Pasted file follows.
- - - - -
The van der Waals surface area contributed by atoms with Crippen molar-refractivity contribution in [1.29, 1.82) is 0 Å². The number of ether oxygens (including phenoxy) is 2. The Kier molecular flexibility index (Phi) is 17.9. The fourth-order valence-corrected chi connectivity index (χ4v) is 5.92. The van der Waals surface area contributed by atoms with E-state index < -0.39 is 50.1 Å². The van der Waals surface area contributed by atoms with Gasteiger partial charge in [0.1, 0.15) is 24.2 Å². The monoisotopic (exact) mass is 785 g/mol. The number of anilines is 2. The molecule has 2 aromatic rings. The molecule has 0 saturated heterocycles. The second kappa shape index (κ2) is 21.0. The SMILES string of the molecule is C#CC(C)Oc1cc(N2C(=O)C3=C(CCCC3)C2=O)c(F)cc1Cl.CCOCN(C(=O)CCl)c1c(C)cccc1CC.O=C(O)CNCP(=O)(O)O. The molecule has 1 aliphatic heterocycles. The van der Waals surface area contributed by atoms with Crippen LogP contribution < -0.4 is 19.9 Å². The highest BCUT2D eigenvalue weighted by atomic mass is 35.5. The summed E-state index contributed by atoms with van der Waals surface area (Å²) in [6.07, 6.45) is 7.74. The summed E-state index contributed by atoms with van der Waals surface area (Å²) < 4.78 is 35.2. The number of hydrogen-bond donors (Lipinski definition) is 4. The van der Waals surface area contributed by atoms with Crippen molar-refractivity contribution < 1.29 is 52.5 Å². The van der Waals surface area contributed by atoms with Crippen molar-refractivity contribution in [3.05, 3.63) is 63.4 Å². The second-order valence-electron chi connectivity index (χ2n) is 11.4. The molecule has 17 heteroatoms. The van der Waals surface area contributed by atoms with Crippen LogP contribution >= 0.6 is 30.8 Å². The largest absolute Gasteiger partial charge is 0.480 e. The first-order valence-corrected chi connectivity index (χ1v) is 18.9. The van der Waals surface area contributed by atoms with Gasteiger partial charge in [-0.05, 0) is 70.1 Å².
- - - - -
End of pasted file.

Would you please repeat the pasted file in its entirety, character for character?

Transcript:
The van der Waals surface area contributed by atoms with Crippen molar-refractivity contribution in [1.29, 1.82) is 0 Å². The number of ether oxygens (including phenoxy) is 2. The Kier molecular flexibility index (Phi) is 17.9. The fourth-order valence-corrected chi connectivity index (χ4v) is 5.92. The van der Waals surface area contributed by atoms with E-state index < -0.39 is 50.1 Å². The van der Waals surface area contributed by atoms with Gasteiger partial charge in [0.1, 0.15) is 24.2 Å². The monoisotopic (exact) mass is 785 g/mol. The number of anilines is 2. The molecule has 2 aromatic rings. The molecule has 0 saturated heterocycles. The second kappa shape index (κ2) is 21.0. The SMILES string of the molecule is C#CC(C)Oc1cc(N2C(=O)C3=C(CCCC3)C2=O)c(F)cc1Cl.CCOCN(C(=O)CCl)c1c(C)cccc1CC.O=C(O)CNCP(=O)(O)O. The molecule has 1 aliphatic heterocycles. The van der Waals surface area contributed by atoms with Crippen LogP contribution < -0.4 is 19.9 Å². The highest BCUT2D eigenvalue weighted by atomic mass is 35.5. The summed E-state index contributed by atoms with van der Waals surface area (Å²) in [6.07, 6.45) is 7.74. The summed E-state index contributed by atoms with van der Waals surface area (Å²) < 4.78 is 35.2. The number of hydrogen-bond donors (Lipinski definition) is 4. The van der Waals surface area contributed by atoms with Crippen molar-refractivity contribution < 1.29 is 52.5 Å². The van der Waals surface area contributed by atoms with Crippen molar-refractivity contribution in [3.05, 3.63) is 63.4 Å². The second-order valence-electron chi connectivity index (χ2n) is 11.4. The molecule has 17 heteroatoms. The van der Waals surface area contributed by atoms with Crippen LogP contribution >= 0.6 is 30.8 Å². The largest absolute Gasteiger partial charge is 0.480 e. The first-order valence-corrected chi connectivity index (χ1v) is 18.9. The van der Waals surface area contributed by atoms with Gasteiger partial charge in [-0.05, 0) is 70.1 Å².